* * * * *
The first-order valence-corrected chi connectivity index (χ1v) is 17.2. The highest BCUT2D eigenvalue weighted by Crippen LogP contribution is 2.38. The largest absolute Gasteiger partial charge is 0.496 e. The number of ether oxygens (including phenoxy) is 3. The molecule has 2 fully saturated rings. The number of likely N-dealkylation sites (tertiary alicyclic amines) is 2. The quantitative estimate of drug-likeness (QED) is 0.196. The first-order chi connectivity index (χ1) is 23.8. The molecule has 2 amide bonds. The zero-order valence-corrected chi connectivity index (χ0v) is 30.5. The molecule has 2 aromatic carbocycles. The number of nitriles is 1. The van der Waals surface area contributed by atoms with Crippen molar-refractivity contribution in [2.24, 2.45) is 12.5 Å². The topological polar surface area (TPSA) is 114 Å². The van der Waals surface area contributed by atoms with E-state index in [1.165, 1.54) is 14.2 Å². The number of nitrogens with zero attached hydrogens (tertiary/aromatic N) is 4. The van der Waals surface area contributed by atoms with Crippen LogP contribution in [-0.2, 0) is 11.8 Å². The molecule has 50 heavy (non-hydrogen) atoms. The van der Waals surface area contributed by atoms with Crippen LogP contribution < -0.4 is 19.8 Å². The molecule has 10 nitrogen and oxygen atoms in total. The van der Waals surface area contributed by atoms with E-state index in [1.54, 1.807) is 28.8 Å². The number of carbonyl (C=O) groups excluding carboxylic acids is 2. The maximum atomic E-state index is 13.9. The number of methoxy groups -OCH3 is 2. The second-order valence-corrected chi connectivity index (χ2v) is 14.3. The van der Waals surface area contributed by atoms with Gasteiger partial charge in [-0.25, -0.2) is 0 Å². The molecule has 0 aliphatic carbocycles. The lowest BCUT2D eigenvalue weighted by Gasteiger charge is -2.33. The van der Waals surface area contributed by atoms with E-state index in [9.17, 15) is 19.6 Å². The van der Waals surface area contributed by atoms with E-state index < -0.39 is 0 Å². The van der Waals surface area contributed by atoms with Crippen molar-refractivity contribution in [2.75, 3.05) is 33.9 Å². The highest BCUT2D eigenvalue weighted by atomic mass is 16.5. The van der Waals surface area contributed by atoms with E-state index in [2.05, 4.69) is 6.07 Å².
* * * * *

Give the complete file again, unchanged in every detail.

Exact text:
The first-order valence-corrected chi connectivity index (χ1v) is 17.2. The highest BCUT2D eigenvalue weighted by Crippen LogP contribution is 2.38. The largest absolute Gasteiger partial charge is 0.496 e. The number of ether oxygens (including phenoxy) is 3. The molecule has 2 fully saturated rings. The number of likely N-dealkylation sites (tertiary alicyclic amines) is 2. The quantitative estimate of drug-likeness (QED) is 0.196. The first-order chi connectivity index (χ1) is 23.8. The molecule has 2 amide bonds. The zero-order valence-corrected chi connectivity index (χ0v) is 30.5. The molecule has 2 aromatic carbocycles. The number of nitriles is 1. The van der Waals surface area contributed by atoms with Crippen molar-refractivity contribution in [2.24, 2.45) is 12.5 Å². The topological polar surface area (TPSA) is 114 Å². The van der Waals surface area contributed by atoms with E-state index in [1.165, 1.54) is 14.2 Å². The number of nitrogens with zero attached hydrogens (tertiary/aromatic N) is 4. The van der Waals surface area contributed by atoms with Crippen LogP contribution in [-0.2, 0) is 11.8 Å². The molecule has 50 heavy (non-hydrogen) atoms. The van der Waals surface area contributed by atoms with Crippen LogP contribution < -0.4 is 19.8 Å². The molecule has 10 nitrogen and oxygen atoms in total. The van der Waals surface area contributed by atoms with E-state index in [1.54, 1.807) is 28.8 Å². The number of carbonyl (C=O) groups excluding carboxylic acids is 2. The maximum atomic E-state index is 13.9. The number of methoxy groups -OCH3 is 2. The second-order valence-corrected chi connectivity index (χ2v) is 14.3. The van der Waals surface area contributed by atoms with Gasteiger partial charge in [-0.25, -0.2) is 0 Å². The molecule has 0 aliphatic carbocycles. The lowest BCUT2D eigenvalue weighted by Gasteiger charge is -2.33. The van der Waals surface area contributed by atoms with E-state index in [9.17, 15) is 19.6 Å². The van der Waals surface area contributed by atoms with E-state index < -0.39 is 0 Å². The van der Waals surface area contributed by atoms with Crippen molar-refractivity contribution in [2.75, 3.05) is 33.9 Å². The highest BCUT2D eigenvalue weighted by atomic mass is 16.5. The van der Waals surface area contributed by atoms with E-state index in [2.05, 4.69) is 6.07 Å².